Definition of direct labour in English:

direct labour

noun

  • 1Labour involved in production rather than administration, maintenance, and other support services.

    • ‘These lucky winners will incorporate more flexible production systems with better space utilization and less direct labor, pound for pound.’
    • ‘The IRS says processing a paper income tax return costs about $2.40 in direct labor compared with $1.40 for an electronic return.’
    • ‘Moreover, it implies that there must be some kind of macro equality between value added created by living or direct labour and value added distributed through exchange of commodities.’
    • ‘Manufacturers will remain eager to both take advantage of lower direct labor costs and seek ways to serve the China market.’
    • ‘Total labor includes direct labor and all indirect expenses associated with labor, to be used in the FCS Phase I period of performance.’
    • ‘These books covered, for example, the cost of materials, the direct labour cost, and indirect costs such as fuel and lighting.’
    • ‘For items that are manufactured in house, item costs include all associated direct costs, such as direct material, direct labor, and factory overhead.’
    • ‘Residential segregation concentrates this small-scale investment of direct labour.’
    • ‘Overhead, which included all non-productive costs and an interest charge of 4 per cent on the net investment, was allocated to products on the basis of direct labour cost.’
    • ‘The cost of the activity starts with direct labor - the number of dock workers involved and the time it takes them, factored against their salary and benefits.’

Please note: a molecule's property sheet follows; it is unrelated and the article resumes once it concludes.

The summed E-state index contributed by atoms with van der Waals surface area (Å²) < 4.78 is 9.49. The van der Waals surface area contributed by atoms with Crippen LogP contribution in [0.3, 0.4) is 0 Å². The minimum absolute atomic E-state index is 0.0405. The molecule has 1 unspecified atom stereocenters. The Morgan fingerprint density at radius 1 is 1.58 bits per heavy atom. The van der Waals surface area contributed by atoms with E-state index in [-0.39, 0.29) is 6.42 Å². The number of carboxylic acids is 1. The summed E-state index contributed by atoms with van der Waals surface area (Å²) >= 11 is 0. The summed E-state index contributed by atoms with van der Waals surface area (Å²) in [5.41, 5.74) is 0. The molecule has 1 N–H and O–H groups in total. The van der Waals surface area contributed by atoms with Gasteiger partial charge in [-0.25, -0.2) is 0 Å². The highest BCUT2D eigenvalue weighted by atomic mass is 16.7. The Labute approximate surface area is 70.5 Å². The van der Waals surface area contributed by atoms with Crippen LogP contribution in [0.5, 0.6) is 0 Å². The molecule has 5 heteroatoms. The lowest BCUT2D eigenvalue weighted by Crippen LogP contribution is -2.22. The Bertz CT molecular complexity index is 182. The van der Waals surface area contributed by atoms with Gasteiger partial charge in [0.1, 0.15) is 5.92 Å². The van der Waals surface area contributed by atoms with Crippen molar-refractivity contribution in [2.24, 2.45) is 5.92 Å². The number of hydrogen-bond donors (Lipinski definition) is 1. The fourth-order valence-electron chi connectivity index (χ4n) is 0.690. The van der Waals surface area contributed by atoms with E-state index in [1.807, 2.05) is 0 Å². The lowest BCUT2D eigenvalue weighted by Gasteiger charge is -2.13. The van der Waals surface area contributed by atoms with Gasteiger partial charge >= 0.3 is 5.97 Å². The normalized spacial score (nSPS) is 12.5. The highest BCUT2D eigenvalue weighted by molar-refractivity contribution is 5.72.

• ‘In service businesses like mine, direct labor is usually the largest component of the cost of sales, and you can use it to get a quick read on changes in your overall cost-of-sales number.’
    • ‘But those who concentrate on rising wage costs should bear in mind that direct labour is only a small fraction of the total costs of high-tech production.’
    • ‘These provisions, which defined a costing method based on hourly rates for machines, for direct labour or for workshops, were based on a note describing Renault's method.’
    • ‘The increase in costs/exchange value of information (fixed capital) in relation to direct labour is the cause for capitalism to commodify information, not the other way around.’
    • ‘The body shop will produce 38 jobs an hour with 60 to 70 direct labor employees per shift’
    • ‘It is time senior management within the council found out just how much efficient checking is going all by all their junior managers and all contractors and the direct labour force.’
    • ‘This is where the strength of our Mexican managers came into play - the relationships they built, how they related to the direct labor we were hiring.’
    • ‘That probably gave rise to some increase in productivity which is reflected in the direct labour costs of doing the remedial work.’
    • ‘So what I call ‘invisible’ costs are quickly beginning to be more significant than direct labor costs.’
    • ‘Examples of common fixed costs are insurance and depreciation while variable costs include direct labor, raw materials and utilities.’
  • 2Labour employed by the authority commissioning the work, not by a contractor.

    • ‘We found that, generally, direct labour was more expensive than contractors.’
    • ‘We no longer use direct labour to carry out our refurbishment works.’
    • ‘Some home-builders choose not to engage a contractor and to conduct the project via direct labour but the savings to be made, about 10%, are mitigated by costs of insurance and the effort involved.’
    • ‘If direct labour is being used instead of a recognised building contractor, mortgage providers may also insist upon some form of public liability or employers' liability insurance.’
    • ‘Two years ago, Plunkett Hall in the seaside village was demolished and six houses were built on the site using direct labour supervised by Fr Furlong and a member of the parish council development committee, Brendan O'Connor.’